San Francisco officials fake out the populace in order to appease China. I wonder where they learned those tactics.
Will the Olympic torch’s path through San Francisco be a three-peat after the protesters in London and Paris got more attention than the torch itself? It’s getting a posse of protection normally reserved for world leaders, but travelling through America’s most protest-happy city practically guarantees mayhem will ensue. I say, bring it on. If there’s anything worth protesting, it’s the world giving China’s despicable totalitarian regime the acceptance it so desperately craves and so clearly does not deserve. China’s leaders will continue to spread vicious lies about the “splittists” who continue to demand some sort of freedom from their tyranny, while continuing to practice the same kind of “manifest destiny” tactics that the US and other countries got away with 150 years ago but doesn’t fly in today’s globalized, democracy-conscious community. Sorry, China, if you want to participate in today’s world affairs, expect to have your dirty laundry aired in public, and DON’T expect the same old torture and repression to make it go away.
China’s regime is evil, but it doesn’t hold a candle to the shocking malevolence on display in neighboring North Korea.
Around March each year, North Korea typically asks the South to provide it with about 300,000 tons of fertilizer for its spring planting and 500,000 tons of rice to help overcome its chronic “choongoong,” or spring hunger.
“Spring hunger” must be Commie-speak for “our thoroughly discredited ideology seems to be causing another famine, please feed us”. [more]
Anyone who has any lingering doubts over the utterly contemptible, mind-boggling evil of the Chinese Communist regime ought to be convinced by looking a little deeper at some of the details behind China’s recent crackdown in Tibet:
China’s long-term strategy, which the violence may have only reinforced, has been to wait for the Dalai Lama to die on the theory that it can control his successor as Tibet’s spiritual leader. A new Dalai Lama would likely have little of the same prestige, inside China or abroad.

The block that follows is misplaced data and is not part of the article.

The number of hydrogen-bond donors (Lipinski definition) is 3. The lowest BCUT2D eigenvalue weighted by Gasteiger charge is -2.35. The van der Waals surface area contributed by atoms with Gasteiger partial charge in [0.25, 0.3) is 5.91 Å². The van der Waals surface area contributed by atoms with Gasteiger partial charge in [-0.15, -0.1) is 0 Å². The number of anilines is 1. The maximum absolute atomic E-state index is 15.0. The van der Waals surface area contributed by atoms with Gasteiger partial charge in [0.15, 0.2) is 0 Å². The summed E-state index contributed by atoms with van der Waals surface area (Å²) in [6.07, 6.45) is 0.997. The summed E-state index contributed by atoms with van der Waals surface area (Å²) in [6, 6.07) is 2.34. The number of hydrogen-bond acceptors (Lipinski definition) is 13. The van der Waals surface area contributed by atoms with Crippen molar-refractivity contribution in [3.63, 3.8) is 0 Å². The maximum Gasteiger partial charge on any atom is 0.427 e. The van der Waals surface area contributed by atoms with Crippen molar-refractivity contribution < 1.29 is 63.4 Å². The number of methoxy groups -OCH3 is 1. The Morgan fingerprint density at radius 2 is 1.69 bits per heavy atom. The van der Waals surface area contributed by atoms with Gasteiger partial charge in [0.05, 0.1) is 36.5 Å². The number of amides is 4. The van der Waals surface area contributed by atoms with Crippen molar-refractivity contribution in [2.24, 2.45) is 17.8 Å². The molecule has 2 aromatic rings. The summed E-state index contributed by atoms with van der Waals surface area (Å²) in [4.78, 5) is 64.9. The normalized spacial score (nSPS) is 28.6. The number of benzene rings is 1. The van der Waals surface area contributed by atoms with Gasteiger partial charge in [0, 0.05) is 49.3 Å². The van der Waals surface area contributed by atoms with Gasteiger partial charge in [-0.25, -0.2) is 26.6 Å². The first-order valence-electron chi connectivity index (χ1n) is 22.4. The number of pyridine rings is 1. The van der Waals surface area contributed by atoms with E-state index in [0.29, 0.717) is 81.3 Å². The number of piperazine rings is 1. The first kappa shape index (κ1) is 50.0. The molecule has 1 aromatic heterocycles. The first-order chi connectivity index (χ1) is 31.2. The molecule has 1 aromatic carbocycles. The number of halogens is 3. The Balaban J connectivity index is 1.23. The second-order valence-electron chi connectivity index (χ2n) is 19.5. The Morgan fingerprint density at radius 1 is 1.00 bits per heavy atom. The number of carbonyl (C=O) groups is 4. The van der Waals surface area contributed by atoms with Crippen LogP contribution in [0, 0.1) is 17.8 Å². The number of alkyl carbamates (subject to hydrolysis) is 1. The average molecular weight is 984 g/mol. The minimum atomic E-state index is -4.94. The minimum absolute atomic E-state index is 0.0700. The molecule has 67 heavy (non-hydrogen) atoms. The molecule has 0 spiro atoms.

In 1995, China arrested the Panchen Lama, the No. 2 in Tibetan Buddhism, a 6-year-old at the time. He has not been seen since. China then anointed another Tibetan youth as a replacement, and it has tightly controlled his education and public duties since. Under Tibetan Buddhism, traditionally the Panchen Lama names a new Dalai Lama, theoretically giving the Chinese government control over the present Dalai Lama’s succession.
Countries around the world have been grabbing adjacent territory throughout history, eliminating or “assimilating” the existing populations in the process–my own included. However, in the early 21st century, no country that expects to be taken seriously on the world stage ought to believe that it can get away with such barbarity. A government that “disappears” a six-year-old child in hopes of controlling its conquered territory has no legitimacy whatsoever.
The recent unpleasantness that China’s government is trying so valiantly to “handle” (i.e. crush) in Tibet and other areas is proving to be quite a thorn in that fraudulent regime’s side as it tries desperately to project some sort of “legitimacy” to the world just a few months before the start of the next summer Olympic games. [more]
Björk has gotten into a spot of trouble in China:
… singer Bjork caused controversy by shouting “Tibet, Tibet” at a Shanghai concert. … China’s culture ministry said the outburst “broke Chinese law and hurt Chinese people’s feelings” and pledged to “further tighten controls”.
“Hurt Chinese people’s feelings”? Hold on while I vomit…. There, back now. One would think Chinese people’s “feelings” are hurt more by their illegitimate government’s detainment and torture of their countrymen who do things like… advocate freedom for Tibet. Foreigners get off with a warning and perhaps banishment; natives disappear.
Rights groups on Wednesday praised Hollywood director Steven Spielberg’s decision to shun involvement with the Beijing Olympics opening and closing ceremonies because China was not doing enough to help end the crisis in Darfur.
I can think of a lot of reasons to condemn China’s corrupt, murderous regime without dragging the Sudan into it. [more]